בָּרוּךְ אַתָּה ה אֱ-לֹהֵינוּ מֶלֶךְ הָעוֹלָם, שֶׁנָתַן מִכְּבוֹדוֹ לְבָשָׂר וָדָם

Praised are you, Adonai our God, who rules the universe, who has given glory to flesh and blood.

And, to be sure, America, with no king and no kingdom, and with the principles of separation of church and state and the peaceful transfer of power, has been good for the Jews. Mostly.

And hence my great concern. Has this sense of security come to an end? Certainly, many of us have been asking this question since October 27th, 2018.

****

One nation under God. 

One of the highlights of Parashat Va-era is what is considered to be the textual basis for the four cups of wine during the Pesah seder, the following verses, up front in the parashah:

לָכֵ֞ן אֱמֹ֥ר לִבְנֵֽי־יִשְׂרָאֵ֘ל אֲנִ֣י ה֒ וְהוֹצֵאתִ֣י אֶתְכֶ֗ם מִתַּ֙חַת֙ סִבְלֹ֣ת מִצְרַ֔יִם וְהִצַּלְתִּ֥י אֶתְכֶ֖ם מֵעֲבֹדָתָ֑ם וְגָאַלְתִּ֤י אֶתְכֶם֙ בִּזְר֣וֹעַ נְטוּיָ֔ה וּבִשְׁפָטִ֖ים גְּדֹלִֽים׃ וְלָקַחְתִּ֨י אֶתְכֶ֥ם לִי֙ לְעָ֔ם וְהָיִ֥יתִי לָכֶ֖ם לֵֽא-לֹהִ֑ים וִֽידַעְתֶּ֗ם כִּ֣י אֲנִ֤י ה֙ אֱ-לֹ֣הֵיכֶ֔ם הַמּוֹצִ֣יא אֶתְכֶ֔ם מִתַּ֖חַת סִבְל֥וֹת מִצְרָֽיִם׃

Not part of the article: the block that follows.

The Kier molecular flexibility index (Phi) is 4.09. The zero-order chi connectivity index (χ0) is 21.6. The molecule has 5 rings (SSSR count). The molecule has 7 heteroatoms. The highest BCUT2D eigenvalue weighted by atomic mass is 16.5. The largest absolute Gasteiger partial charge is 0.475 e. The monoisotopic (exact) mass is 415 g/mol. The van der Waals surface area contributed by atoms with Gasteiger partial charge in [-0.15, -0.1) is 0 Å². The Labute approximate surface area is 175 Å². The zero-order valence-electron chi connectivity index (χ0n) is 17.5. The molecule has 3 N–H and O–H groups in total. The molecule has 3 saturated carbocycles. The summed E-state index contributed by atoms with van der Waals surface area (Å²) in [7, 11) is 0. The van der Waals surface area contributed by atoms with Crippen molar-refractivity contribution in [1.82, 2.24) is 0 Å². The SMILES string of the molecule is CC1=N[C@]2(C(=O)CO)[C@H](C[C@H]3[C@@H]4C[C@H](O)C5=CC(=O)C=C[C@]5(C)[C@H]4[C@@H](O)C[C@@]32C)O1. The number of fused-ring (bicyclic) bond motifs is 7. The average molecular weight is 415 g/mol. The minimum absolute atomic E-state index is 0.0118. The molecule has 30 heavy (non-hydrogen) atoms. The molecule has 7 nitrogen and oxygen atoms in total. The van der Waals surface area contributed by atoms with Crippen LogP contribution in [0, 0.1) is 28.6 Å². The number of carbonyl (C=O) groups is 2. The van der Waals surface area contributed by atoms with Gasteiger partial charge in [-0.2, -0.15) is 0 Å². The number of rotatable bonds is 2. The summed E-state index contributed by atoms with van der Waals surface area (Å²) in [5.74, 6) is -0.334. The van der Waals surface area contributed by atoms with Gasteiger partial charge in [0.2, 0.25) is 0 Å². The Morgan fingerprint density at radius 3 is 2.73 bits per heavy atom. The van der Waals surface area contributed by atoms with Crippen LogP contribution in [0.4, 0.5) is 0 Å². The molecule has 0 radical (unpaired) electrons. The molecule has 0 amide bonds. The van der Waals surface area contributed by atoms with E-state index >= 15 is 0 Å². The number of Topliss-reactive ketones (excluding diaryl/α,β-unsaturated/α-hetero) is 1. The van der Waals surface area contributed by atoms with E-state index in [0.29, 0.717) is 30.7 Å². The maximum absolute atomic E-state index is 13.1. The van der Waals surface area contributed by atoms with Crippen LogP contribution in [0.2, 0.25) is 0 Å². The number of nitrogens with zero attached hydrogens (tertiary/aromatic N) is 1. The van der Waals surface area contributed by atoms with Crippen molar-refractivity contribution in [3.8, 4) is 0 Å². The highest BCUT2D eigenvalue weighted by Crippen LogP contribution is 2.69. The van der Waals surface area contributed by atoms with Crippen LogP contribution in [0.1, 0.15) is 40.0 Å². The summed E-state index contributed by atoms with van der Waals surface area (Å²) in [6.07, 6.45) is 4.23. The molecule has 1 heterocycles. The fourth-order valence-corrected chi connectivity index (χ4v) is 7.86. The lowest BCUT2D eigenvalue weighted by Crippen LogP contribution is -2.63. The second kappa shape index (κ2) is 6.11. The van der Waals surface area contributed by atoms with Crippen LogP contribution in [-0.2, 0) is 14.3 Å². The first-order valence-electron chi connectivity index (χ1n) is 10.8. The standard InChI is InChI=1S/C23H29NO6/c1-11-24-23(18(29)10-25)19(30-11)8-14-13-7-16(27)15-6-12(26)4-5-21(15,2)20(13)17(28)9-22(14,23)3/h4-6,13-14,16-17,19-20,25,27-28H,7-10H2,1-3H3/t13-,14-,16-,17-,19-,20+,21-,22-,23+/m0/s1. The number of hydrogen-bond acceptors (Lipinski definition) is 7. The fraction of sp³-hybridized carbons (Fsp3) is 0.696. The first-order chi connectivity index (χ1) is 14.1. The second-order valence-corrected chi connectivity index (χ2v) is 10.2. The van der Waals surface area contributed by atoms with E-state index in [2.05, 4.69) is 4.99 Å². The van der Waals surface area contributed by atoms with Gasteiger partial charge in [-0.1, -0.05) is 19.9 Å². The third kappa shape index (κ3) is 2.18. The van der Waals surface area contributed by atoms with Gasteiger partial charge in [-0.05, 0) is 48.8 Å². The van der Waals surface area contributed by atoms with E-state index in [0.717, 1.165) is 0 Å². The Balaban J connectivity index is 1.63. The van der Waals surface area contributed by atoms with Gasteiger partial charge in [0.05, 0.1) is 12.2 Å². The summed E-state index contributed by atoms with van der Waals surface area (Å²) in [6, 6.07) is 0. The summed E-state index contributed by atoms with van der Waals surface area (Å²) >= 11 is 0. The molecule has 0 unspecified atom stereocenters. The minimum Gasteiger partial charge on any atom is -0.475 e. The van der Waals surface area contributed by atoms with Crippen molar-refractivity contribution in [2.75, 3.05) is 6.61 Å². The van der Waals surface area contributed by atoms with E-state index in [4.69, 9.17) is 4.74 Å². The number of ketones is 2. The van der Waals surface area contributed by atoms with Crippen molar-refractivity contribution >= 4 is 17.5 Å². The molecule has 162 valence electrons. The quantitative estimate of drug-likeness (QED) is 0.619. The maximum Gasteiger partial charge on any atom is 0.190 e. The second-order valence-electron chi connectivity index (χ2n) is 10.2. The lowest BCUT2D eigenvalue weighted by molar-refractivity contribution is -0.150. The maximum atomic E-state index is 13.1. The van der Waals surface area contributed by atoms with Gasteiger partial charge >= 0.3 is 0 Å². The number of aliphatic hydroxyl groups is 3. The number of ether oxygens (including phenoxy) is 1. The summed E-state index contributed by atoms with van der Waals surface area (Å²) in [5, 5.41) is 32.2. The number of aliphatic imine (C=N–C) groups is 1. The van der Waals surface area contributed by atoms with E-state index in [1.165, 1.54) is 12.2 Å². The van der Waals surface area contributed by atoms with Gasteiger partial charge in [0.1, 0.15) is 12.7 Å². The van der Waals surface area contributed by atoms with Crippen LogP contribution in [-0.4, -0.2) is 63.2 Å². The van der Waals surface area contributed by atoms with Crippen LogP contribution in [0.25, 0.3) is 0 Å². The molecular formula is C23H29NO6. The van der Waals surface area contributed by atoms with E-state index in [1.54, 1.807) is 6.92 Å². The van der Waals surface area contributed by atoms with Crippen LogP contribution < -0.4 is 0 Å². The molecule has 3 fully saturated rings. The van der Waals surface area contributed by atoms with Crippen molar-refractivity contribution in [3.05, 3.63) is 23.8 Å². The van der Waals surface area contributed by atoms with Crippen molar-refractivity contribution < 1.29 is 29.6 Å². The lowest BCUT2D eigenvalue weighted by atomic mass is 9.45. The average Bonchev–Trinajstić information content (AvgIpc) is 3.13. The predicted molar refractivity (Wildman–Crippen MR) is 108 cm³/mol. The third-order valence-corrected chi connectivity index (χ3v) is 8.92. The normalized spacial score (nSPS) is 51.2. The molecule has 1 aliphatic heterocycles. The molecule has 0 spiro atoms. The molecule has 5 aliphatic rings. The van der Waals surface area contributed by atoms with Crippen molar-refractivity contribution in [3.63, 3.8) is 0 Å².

Say, therefore, to the Israelite people: I am the LORD. I will free you from the labors of the Egyptians and deliver you from their bondage. I will redeem you with an outstretched arm and through extraordinary chastisements. And I will take you to be My people, and I will be your God. And you shall know that I, the LORD, am your God who freed you from the labors of the Egyptians.

Those four promises of deliverance, often interpreted as physical, political, financial, and spiritual, have been compared to the Four Freedoms promised by President Franklin Delano Roosevelt in his State of the Union address in 1941. Describing them, he said:

The first is freedom of speech and expression–everywhere in the world.

The second is freedom of every person to worship God in his own way–everywhere in the world.

The third is freedom from want–which, translated into world terms, means economic understandings which will secure to every nation a healthy peacetime life for its inhabitants – everywhere in the world.

The fourth is freedom from fear — which, translated into world terms, means a world-wide reduction of armaments to such a point and in such a thorough fashion that no nation will be in a position to commit an act of physical aggression against any neighbor — anywhere in the world.

FDR

For American Jews, our parents and grandparents, listening to this on the radio, concerned for the welfare of their cousins in Europe at that moment, these promises must have seemed deeply reassuring. Maybe some of us actually connected Roosevelt’s words with principles in our own tradition.